ACC  invokes reward scheme for whistle-blowers in the fight against corruption in Sierra Leone

Sierra Leone Telegraph: 8 March 2022:

The fight against corruption in Sierra Leone will not end anytime soon. Criminals and those seeking to bribe their way to achieve their goal are becoming ever more creative and brazen, despite the introduction of tougher penalties by the country’s Anti-Corruption Commission (ACC).

The government of Sierra Leone is losing hundreds of millions of dollars every year through corruption, which critics say is as rampant at the top of government as it is at the bottom rung of society.

Sierra Leone is one of the poorest nations in the world, despite the abundance of vast mineral wealth, fertile agricultural land and the huge potential of the Atlantic Ocean.

Thousands of children die every year because of poverty and poor healthcare, with one of the worst adult mortality rates on the continent.

There is no doubt, corruption must be curbed and good governance improved, if the government is to increase its revenue and rely less on foreign aid and borrowing which now stands at over $3 Billion and counting. So, what is the ACC going to do to step up its fight against corruption?

Last week, the ACC announced that it is re-introducing the payment of cash rewards for informants and whistle-blowers. Will this make any difference, or is this just another sticky plaster on a sore that refuses to heal?

This is what the ACC said in its public notice:

“The Anti-Corruption Commission (ACC) wishes to inform the general public that, in a bid to sustain, consolidate and improve on the remarkable gains the country has made thus far in the fight against corruption, the Commission is re-introducing a reward and incentives scheme for informants, whistle-blowers and citizens who support the ACC in its fight against corruption.

“In that vein, any member of the public who provides cogent and useful information to the Commission that leads to the successful prosecution and conviction of, and/or recovery of funds or property from a corrupt person (including public officers) will be rewarded 10 percent of the total amount or value of the 10 percent withheld by the Commission for its operations as per law.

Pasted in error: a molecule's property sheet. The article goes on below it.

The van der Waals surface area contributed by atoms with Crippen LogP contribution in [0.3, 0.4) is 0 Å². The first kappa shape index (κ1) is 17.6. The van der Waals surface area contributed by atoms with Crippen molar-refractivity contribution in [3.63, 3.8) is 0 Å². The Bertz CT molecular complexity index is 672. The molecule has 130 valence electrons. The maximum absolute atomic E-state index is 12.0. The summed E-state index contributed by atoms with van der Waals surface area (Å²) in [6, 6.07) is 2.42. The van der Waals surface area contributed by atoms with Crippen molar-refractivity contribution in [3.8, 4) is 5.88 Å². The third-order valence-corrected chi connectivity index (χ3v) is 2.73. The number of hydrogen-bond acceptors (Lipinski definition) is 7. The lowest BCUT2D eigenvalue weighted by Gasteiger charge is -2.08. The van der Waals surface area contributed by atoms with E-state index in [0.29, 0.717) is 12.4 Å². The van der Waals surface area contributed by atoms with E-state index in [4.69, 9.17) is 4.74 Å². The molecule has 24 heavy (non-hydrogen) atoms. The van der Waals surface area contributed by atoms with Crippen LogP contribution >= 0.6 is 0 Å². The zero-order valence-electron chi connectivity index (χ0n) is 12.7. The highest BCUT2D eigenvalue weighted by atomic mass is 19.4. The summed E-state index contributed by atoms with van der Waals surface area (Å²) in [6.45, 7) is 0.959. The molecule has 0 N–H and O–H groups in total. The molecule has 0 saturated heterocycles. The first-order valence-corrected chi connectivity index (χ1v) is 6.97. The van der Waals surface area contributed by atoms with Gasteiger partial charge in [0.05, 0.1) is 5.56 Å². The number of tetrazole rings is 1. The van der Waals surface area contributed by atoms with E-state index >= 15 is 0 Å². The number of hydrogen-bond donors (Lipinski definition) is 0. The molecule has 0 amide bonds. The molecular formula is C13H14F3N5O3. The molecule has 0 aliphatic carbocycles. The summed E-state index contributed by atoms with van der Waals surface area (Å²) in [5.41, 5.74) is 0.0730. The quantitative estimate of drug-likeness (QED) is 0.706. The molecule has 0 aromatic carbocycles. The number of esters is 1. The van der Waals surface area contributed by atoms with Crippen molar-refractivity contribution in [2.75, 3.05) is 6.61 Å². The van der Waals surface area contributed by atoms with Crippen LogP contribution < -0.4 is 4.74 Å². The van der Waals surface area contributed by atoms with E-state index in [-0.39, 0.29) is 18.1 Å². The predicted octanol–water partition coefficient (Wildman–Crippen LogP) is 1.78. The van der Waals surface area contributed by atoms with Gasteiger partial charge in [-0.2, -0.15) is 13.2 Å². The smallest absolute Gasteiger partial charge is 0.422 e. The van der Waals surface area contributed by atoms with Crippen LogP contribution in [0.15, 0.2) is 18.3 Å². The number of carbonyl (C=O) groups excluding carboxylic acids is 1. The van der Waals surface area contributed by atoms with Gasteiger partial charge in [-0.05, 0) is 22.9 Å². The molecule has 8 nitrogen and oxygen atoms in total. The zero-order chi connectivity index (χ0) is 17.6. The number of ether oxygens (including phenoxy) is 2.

“For instance, where the information provided by an informant or whistle-blower leads to the recovery of One Billion Leones (Le 1,000,000,000), the ACC will, as stipulated in Section 139 of the Anti-Corruption Act, 2008 as amended in 2019, withhold One Hundred Million Leones (Le 100,000,000) of the said sum, which constitutes 10 percent of the proceeds.

“Thereafter, the Commission will pay the sum of Ten Million Leones (Le 10,000,000) in full to the informant or whistle-blower, which would amount to 10 percent of the proceeds withheld as in the aforesaid example.

“Furthermore, the ACC assures all informants of their full protection as provided for in Sections 81 and 82 of the Anti-Corruption Act 2008 as amended in 2019 and the Witness and Whistle-blower Protection Policy of the Commission including anonymity, identity masking, security, relocation, transfer, etc.”

 

2 Comments

  1. By putting this offers out there, sounds to me more like the ACC is trying to regain the narrative after their botched attempts to persecute the leader of the opposition on corruption changes in our courts. Sometimes,
    being wedded to cynicism and treating any announcements made by public bodies, with a dose of scepticism, is not only the right to do, if you are seeking answers to a particular problem, in our case, corruption in our public sectors in Sierra Leone, but to question the motive as to why after many years of fighting corruption in Sierra Leone, with no social and economic impact on both the corrupt and the corrupted,and society in general, it has suddenly dawn on Ben Kalifah, maybe his tried and tested tactics of fighting corruption have failed.Or better still it is time the ACC call it a day. As far as Iam concerned the ACC is in a desperate state of organisational restructuring, from the canopy of the top echelon of the ACC and the way it conducts its investigation to the bottom tire no doubt with a dedicated staff , so we can rebuild a more rebust ACC, that can independently investigate and punish corrupt public figures without fear or favour. There should be a legal protection to protect whistle blowers. The most effective ways of fighting corruption is from peoples working from inside this public bodies that are ready to stick their necks out for the good of our country with the knowledge they are fully protected by the laws of Sierra Leone, otherwise this scheme will not work. The other way of whistle blowing is simple. When an MP that was once poor like a church mouse, suddenly starts to build villas in our towns and villages, you got to ask questions, about his sudden unexplain wealth. So there you go Mr Ben Kalifah is not hard to uncover corruption, just look around you.

  2. This must be the biggest HOAX of the century by ACC. Upon first inspection, you might think this is an April fool’s prank, however, we are still in March. The Africanist press, one of a kind whistleblower in our nation’s history, has been blowing the trumpet for the past 3 years, providing details of corruptions, backed with proven transactional evidence for ACC to pursue, nothing absolutely is being done by this pretentious ACC unit. Ben Kelfala has managed to transform this current ACC unit into an attack dog, purely meant for opposition figures and nonpolitically connected. What a sham!

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